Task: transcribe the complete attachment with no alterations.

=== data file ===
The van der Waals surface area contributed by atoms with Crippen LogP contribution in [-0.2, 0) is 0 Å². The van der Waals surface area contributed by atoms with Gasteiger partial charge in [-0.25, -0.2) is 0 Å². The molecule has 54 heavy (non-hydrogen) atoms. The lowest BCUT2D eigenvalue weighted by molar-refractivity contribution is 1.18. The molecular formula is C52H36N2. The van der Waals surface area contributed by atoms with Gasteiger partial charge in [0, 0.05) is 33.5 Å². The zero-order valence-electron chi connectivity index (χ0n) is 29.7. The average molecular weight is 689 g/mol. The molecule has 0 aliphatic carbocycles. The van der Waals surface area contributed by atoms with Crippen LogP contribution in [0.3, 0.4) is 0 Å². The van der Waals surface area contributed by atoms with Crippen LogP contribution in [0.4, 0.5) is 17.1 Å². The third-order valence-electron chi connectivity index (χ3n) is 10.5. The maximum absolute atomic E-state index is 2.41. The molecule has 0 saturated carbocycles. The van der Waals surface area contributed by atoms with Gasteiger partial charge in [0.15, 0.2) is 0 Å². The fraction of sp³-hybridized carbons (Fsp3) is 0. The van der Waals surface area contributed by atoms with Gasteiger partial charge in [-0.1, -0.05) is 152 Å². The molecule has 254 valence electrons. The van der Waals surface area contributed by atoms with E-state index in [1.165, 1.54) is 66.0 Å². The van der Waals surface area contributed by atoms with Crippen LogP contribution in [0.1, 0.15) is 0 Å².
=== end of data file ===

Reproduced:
The van der Waals surface area contributed by atoms with Crippen LogP contribution in [-0.2, 0) is 0 Å². The van der Waals surface area contributed by atoms with Gasteiger partial charge in [-0.25, -0.2) is 0 Å². The molecule has 54 heavy (non-hydrogen) atoms. The lowest BCUT2D eigenvalue weighted by molar-refractivity contribution is 1.18. The molecular formula is C52H36N2. The van der Waals surface area contributed by atoms with Gasteiger partial charge in [0, 0.05) is 33.5 Å². The zero-order valence-electron chi connectivity index (χ0n) is 29.7. The average molecular weight is 689 g/mol. The molecule has 0 aliphatic carbocycles. The van der Waals surface area contributed by atoms with Crippen LogP contribution in [0.3, 0.4) is 0 Å². The van der Waals surface area contributed by atoms with Crippen LogP contribution in [0.4, 0.5) is 17.1 Å². The third-order valence-electron chi connectivity index (χ3n) is 10.5. The maximum absolute atomic E-state index is 2.41. The molecule has 0 saturated carbocycles. The van der Waals surface area contributed by atoms with Gasteiger partial charge in [0.15, 0.2) is 0 Å². The fraction of sp³-hybridized carbons (Fsp3) is 0. The van der Waals surface area contributed by atoms with Gasteiger partial charge in [-0.1, -0.05) is 152 Å². The molecule has 254 valence electrons. The van der Waals surface area contributed by atoms with E-state index in [1.165, 1.54) is 66.0 Å². The van der Waals surface area contributed by atoms with Crippen LogP contribution in [0.1, 0.15) is 0 Å².